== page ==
Skip to main content
Advanced Search

Filters: Tags: SNOW (X)

523 results (12ms)   

Filters
Date Range
Extensions
Types
Contacts
Categories
Tag Types
Tag Schemes
View Results as: JSON ATOM CSV
Diurnal cycles of streamflow in snow-fed rivers can be used to infer the average time a water parcel spends in transit from the top of the snowpack to a stream gauge in the river channel. This travel time, which is measured as the difference between the hour of peak snowmelt in the afternoon and the hour of maximum discharge each day, ranges from a few hours to almost a full day later. Travel times increase with longer percolation times through deeper snowpacks, and prior studies of small basins have related the timing of a stream's diurnal peak to the amount of snow stored in a basin. However, in many larger basins the time of peak flow is nearly constant during the first half of the melt season, with little or...
thumbnail
ClimateWNA was used to downscale historical data and future climate projections to a 1-km 2 grid. ClimateWNA is a program that generates both directly calculated and derived climate variables for specific locations across western North America (Wang et al. 2012) using Parameter-elevation Regressions on Independent Slopes Model (PRISM). We generated annual, seasonal and monthly climate data for the period 1961 to 1990. For future climate projections, we used the SRES A2 greenhouse-gas emissions scenario from the IPCC Fourth Assessment Report. We generated five sets of future climate projections averaged for the time period 2070-2099: BCCR BCM2.0, CCCMA CGCM3, CSIRO MK 3.0, INMCM 3.0, MIROC3.2 MEDRES. Downloads:...
thumbnail
This set of 4 rasters shows precipitation as snow (mm) for Western North America under the B1 Emissions Scenario from the Intergovernmental Panel on Climate Change (IPCC). One layer shows the historic period (1961 to 1990), and there are three layers of future climate projections representing the 2020s, the 2050s, and the 2080s. These future layers are ensemble averages across all 23 CMIP3 AOGCMs (Coupled Model Intercomparison Project 3 Atmosphere-Ocean General Circulation Models). All layers have a resolution of 1 km, and are designed to capture climate gradients, temperature inversions, and rain shadows in the mountainous landscape of western North America. These data, originally published here, were converted...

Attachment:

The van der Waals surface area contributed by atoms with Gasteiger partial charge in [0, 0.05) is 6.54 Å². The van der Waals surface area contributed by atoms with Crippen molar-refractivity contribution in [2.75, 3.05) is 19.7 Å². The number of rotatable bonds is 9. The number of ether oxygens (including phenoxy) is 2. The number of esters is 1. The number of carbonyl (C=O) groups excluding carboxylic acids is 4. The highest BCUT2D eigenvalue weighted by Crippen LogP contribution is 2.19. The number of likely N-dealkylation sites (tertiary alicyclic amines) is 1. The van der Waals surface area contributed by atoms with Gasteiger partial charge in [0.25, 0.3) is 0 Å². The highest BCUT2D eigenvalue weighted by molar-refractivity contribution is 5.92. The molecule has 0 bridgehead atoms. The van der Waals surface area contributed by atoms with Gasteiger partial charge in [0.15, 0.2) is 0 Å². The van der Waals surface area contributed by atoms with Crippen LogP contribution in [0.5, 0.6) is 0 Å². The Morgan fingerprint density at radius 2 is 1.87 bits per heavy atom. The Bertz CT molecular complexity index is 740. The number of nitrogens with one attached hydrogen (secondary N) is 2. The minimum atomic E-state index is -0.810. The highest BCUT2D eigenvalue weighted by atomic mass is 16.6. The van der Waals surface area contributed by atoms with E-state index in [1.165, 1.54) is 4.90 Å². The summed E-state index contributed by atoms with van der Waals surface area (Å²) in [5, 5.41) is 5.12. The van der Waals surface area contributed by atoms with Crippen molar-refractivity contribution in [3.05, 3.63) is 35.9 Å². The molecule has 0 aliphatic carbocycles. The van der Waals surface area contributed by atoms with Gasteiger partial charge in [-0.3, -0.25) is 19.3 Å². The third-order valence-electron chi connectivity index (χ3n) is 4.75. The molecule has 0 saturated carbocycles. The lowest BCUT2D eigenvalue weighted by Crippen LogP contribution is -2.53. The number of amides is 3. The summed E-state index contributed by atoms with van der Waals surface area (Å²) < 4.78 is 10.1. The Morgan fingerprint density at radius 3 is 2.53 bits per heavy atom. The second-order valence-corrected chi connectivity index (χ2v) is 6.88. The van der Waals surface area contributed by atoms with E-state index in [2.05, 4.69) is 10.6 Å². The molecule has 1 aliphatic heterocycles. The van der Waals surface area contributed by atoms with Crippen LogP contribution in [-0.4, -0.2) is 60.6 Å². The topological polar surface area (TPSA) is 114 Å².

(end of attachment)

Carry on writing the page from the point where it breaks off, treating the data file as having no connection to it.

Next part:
thumbnail
The National Environmental Satellite, Data, and Information Service (NESDIS), part of the National Oceanic and Atmospheric Administration (NOAA), has an extensive history of monitoring snow and ice coverage. Accurate monitoring of global snow and ice cover is a key component in the study of climate and global change as well as daily weather forecasting. By inspecting environmental satellite imagery, analysts from the Satellite Analysis Branch (SAB) at the Office of Satellite Data Processing and Distribution (OSDPD), Satellite Services Division (SSD), created a Northern Hemisphere snow and ice map from November 1966 until the National Ice Center (NIC) took over production in 2008. Initially, the product was produced...
thumbnail
The National Environmental Satellite, Data, and Information Service (NESDIS), part of the National Oceanic and Atmospheric Administration (NOAA), has an extensive history of monitoring snow and ice coverage. Accurate monitoring of global snow and ice cover is a key component in the study of climate and global change as well as daily weather forecasting. By inspecting environmental satellite imagery, analysts from the Satellite Analysis Branch (SAB) at the Office of Satellite Data Processing and Distribution (OSDPD), Satellite Services Division (SSD), created a Northern Hemisphere snow and ice map from November 1966 until the National Ice Center (NIC) took over production in 2008. Initially, the product was produced...
Summary Analysis of historical streamflow trends and their relationship to landscape characteristics is essential for understanding geographic differences in runoff within the Great Lakes basin and for distinguishing temporal trends from temporal variance. Factor analysis of streamflow records (1956–1988) from 32 US Geological Survey gauging stations within the Great Lakes basin revealed distinct spatio-temporal patterns of stream runoff within five different regions of the basin. Streams represented by the first annual factor occurred in southern Wisconsin and the lower peninsula of Michigan, and exhibited a linear increase in mean annual streamflow over the 33 year period caused by increased autumn and winter...


map background search result map search result map Western North American Climate Data from the Pacific Northwest Climate Change Vulnerability Assessment Precipitation as Snow under the B1 Emissions Scenario (Western North America, 23 AOGCM Ensemble) IMS Daily Northern Hemisphere Snow and Ice Analysis (Day 1, 2011) IMS Daily Northern Hemisphere Snow and Ice Analysis (Day 1, 2008) Western North American Climate Data from the Pacific Northwest Climate Change Vulnerability Assessment Precipitation as Snow under the B1 Emissions Scenario (Western North America, 23 AOGCM Ensemble) IMS Daily Northern Hemisphere Snow and Ice Analysis (Day 1, 2011) IMS Daily Northern Hemisphere Snow and Ice Analysis (Day 1, 2008)